The importance of research, not only in public relations but in nearly any other aspect of life, is key because it all breaks down to three simple words: numbers never lie. Facts. Truths. Raw data. When one implements the support of statistics or fact-based details, the upper hand more often than not sways in his or her favor. Public relations are a process that often uses the acronym RACE (Research, Action, Communication, Evaluation). In order to complete said process, the first step of research must be completed and must be completed correctly. Faulty research can lead to lawsuits, labeling, and embarrassment of the face of a company or individual. Campaigns, relationships, and much more can be strengthened through the proven facts and raw data research can provide.
An article I came across, written by Assistant Professor Brigitta R. Brunner of Auburn University, recounts Don W. Stacks Primer of Public Relations Research (2002). Brunner (2003) summarizes many key parts of Stacks’ piece, saying “Stacks emphasizes that without a research plan, practitioners cannot accurately monitor, track, measure, or evaluate their public relations programs.” Stacks is quoted in the article, writing “think of research (and data) as a part of continuous feedback/feedforward function: research planning and accurate data lead to valid assessments and analyses of public opinion, program effectiveness, and in the end may help to predict behavioral outcomes.” Another strong piece to remember that Brunner brings up in Stacks’ work is the importance of ethics in research; that researchers need to keep in mind what type of information they are organizing and releasing and the reactions and consequences that come with doing so. I strongly agree with the statement Stacks gives about the feedback/feedforward function. Organizing and planning accurate research in a proper way can validate exactly what clients and organizations are looking for, while at the same time giving the media something to chew on as well. Yet ethics must be paid attention to because there are always one too many people trying to find a way of crossing those ethical borders, or point the finger of saying the public relations practitioner stepped over the line when discussing controversial topics (race, gender, religion, etc.).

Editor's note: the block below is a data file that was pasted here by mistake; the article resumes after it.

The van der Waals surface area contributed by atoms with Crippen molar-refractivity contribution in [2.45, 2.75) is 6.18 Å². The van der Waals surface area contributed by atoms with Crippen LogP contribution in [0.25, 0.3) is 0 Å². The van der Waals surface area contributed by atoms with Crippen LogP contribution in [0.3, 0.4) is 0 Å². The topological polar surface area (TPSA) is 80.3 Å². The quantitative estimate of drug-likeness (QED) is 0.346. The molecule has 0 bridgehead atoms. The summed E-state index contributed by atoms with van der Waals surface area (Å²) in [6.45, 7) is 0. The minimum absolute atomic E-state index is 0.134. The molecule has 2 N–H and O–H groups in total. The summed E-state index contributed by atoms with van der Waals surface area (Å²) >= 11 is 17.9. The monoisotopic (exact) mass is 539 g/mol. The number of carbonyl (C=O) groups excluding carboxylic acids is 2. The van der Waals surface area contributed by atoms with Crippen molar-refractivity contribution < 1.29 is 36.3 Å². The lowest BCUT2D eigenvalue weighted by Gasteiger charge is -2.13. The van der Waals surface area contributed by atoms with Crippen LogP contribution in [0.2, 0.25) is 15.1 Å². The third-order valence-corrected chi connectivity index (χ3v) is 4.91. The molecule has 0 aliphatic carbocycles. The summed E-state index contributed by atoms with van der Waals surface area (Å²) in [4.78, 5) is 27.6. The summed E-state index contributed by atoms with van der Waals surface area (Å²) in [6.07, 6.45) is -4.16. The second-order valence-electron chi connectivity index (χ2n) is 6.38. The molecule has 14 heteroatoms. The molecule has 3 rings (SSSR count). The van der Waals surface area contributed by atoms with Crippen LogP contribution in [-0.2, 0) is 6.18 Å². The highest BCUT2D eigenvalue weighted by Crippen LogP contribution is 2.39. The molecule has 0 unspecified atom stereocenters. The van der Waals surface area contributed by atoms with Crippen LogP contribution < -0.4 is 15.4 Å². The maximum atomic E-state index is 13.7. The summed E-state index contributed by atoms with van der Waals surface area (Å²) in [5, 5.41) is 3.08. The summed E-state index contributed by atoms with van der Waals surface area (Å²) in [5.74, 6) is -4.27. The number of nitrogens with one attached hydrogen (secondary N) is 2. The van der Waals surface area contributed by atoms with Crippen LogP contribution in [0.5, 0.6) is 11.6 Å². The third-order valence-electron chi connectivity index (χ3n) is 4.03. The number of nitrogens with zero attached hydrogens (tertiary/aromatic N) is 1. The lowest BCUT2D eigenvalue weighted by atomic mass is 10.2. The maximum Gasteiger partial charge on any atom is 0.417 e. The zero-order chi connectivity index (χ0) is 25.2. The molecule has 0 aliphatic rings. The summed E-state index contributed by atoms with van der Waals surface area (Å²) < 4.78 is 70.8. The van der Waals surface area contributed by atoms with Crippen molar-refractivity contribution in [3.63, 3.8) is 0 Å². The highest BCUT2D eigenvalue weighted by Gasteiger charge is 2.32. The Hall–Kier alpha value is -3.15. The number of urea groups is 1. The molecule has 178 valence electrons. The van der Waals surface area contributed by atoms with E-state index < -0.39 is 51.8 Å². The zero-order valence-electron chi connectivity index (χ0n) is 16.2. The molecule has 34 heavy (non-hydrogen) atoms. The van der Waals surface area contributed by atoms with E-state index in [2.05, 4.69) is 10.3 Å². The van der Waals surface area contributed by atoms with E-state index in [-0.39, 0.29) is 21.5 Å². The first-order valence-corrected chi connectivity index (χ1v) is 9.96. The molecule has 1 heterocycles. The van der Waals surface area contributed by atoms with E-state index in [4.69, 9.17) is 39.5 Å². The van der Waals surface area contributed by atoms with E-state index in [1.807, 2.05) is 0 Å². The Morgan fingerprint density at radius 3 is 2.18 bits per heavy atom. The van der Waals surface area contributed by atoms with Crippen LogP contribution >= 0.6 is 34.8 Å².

Another imperative point was produced by an article written in the Houston Chronicle by Steven Symes. Symes brings up that research provides unbiased information, or information that is not swayed to one side or the other. Unbiased information is more desired because then neither the client/organization nor the media can point and say “you’re only saying this because you’re opinionated that way!” It actually provides clear back up without taking one side of an argument/point of view or another. Symes brings up another good point in his article, stating “If the leaders and public relations workers in a company were to rely solely on their own biased opinions of how the public views the organization, they would risk not really knowing if the organization’s public image needs to be improved.” I wholeheartedly agree with this. It is as if using one’s own biased opinion puts on a blindfold to what’s really going on.
Finally, Rose Ross of Omarketing says it short, sweet, and to the point. Ross (2010) poses the question “why use research?” and answers it with the simple response, “because research achieves amazing results in the press and gives substantial value beyond pure coverage.” Ross also points out what research can do for both campaigns and relationships with clients and media. “Clever campaign construction ensures it can yield high-quality leads” and with valid research comes said campaign construction. As far as relationships, Ross wraps it up with a well structured position: “most importantly, solid research findings make two crucial statements about your organisation. First, you listen to your customers, actual and potential. Second, you are a demonstrable thought-leader who can provide your own expert take on the results.” Showing your current and possible future clients that you flat out know what you’re doing and have the data behind you provides strength and support that is necessary in the PR world.
Research is the base in which the practitioner creates the stance of the organization/client. Without the facts, the numbers, the support to back you up, you have nothing to go off of but either biased information, or nothing at all. One must always remember, though, that the research must be legitimate, ethical, correct findings. Sources are quite often not reliable, and one small slip up can cause a world’s worth of looking down upon due to wrong research.
Brunner, B. R. (2003). The importance of research to public relations. Review of Communication, 3(4), 419-423. Retrieved September 19, 2014, from the GVSU Library database.
Ross, R. (2010, January 4). Fresh Business Thinking, Information, advice, ideas, inspiration from practitioners. Fresh Business Thinking, Information, advice, ideas, inspiration from practitioners. Retrieved September 19, 2014, from http://www.freshbusinessthinking.com/articles_print.php?CID=19&AID=5215
Symes, S. (n.d.). How Is Research Important to Strategic Public Relations Plans?. Small Business. Retrieved September 19, 2014, from http://smallbusiness.chron.com/research-important-strategic-public-relations-plans-15586.html